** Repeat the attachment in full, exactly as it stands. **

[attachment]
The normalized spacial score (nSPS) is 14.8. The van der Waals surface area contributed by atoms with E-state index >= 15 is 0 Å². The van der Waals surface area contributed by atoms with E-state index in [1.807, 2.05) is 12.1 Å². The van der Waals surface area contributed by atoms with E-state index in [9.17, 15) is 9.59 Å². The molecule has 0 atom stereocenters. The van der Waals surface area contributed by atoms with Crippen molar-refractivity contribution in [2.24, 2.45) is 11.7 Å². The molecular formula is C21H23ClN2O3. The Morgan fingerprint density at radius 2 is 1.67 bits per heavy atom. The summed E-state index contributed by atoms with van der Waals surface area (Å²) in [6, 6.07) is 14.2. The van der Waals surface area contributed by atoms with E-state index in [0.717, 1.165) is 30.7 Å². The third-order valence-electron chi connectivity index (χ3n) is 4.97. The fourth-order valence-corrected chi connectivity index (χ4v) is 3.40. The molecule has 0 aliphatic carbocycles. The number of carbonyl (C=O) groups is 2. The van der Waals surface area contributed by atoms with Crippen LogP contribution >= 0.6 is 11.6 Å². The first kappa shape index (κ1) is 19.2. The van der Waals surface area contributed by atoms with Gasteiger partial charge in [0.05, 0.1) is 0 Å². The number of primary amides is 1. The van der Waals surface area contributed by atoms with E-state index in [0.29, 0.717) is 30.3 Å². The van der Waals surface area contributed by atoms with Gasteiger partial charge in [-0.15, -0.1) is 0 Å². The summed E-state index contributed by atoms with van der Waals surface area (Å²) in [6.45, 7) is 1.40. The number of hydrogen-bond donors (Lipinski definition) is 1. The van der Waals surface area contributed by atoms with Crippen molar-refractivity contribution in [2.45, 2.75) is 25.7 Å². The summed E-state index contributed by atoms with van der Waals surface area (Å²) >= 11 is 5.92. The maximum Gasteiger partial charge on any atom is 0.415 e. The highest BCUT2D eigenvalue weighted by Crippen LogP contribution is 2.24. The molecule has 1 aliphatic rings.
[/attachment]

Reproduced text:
The normalized spacial score (nSPS) is 14.8. The van der Waals surface area contributed by atoms with E-state index >= 15 is 0 Å². The van der Waals surface area contributed by atoms with E-state index in [1.807, 2.05) is 12.1 Å². The van der Waals surface area contributed by atoms with E-state index in [9.17, 15) is 9.59 Å². The molecule has 0 atom stereocenters. The van der Waals surface area contributed by atoms with Crippen molar-refractivity contribution in [2.24, 2.45) is 11.7 Å². The molecular formula is C21H23ClN2O3. The Morgan fingerprint density at radius 2 is 1.67 bits per heavy atom. The summed E-state index contributed by atoms with van der Waals surface area (Å²) in [6, 6.07) is 14.2. The van der Waals surface area contributed by atoms with E-state index in [0.717, 1.165) is 30.7 Å². The third-order valence-electron chi connectivity index (χ3n) is 4.97. The fourth-order valence-corrected chi connectivity index (χ4v) is 3.40. The molecule has 0 aliphatic carbocycles. The number of carbonyl (C=O) groups is 2. The van der Waals surface area contributed by atoms with Crippen LogP contribution >= 0.6 is 11.6 Å². The first kappa shape index (κ1) is 19.2. The van der Waals surface area contributed by atoms with Gasteiger partial charge in [0.05, 0.1) is 0 Å². The number of primary amides is 1. The van der Waals surface area contributed by atoms with E-state index in [0.29, 0.717) is 30.3 Å². The van der Waals surface area contributed by atoms with Gasteiger partial charge in [-0.15, -0.1) is 0 Å². The summed E-state index contributed by atoms with van der Waals surface area (Å²) in [6.45, 7) is 1.40. The number of hydrogen-bond donors (Lipinski definition) is 1. The van der Waals surface area contributed by atoms with Crippen molar-refractivity contribution in [2.45, 2.75) is 25.7 Å². The summed E-state index contributed by atoms with van der Waals surface area (Å²) >= 11 is 5.92. The maximum Gasteiger partial charge on any atom is 0.415 e. The highest BCUT2D eigenvalue weighted by Crippen LogP contribution is 2.24. The molecule has 1 aliphatic rings.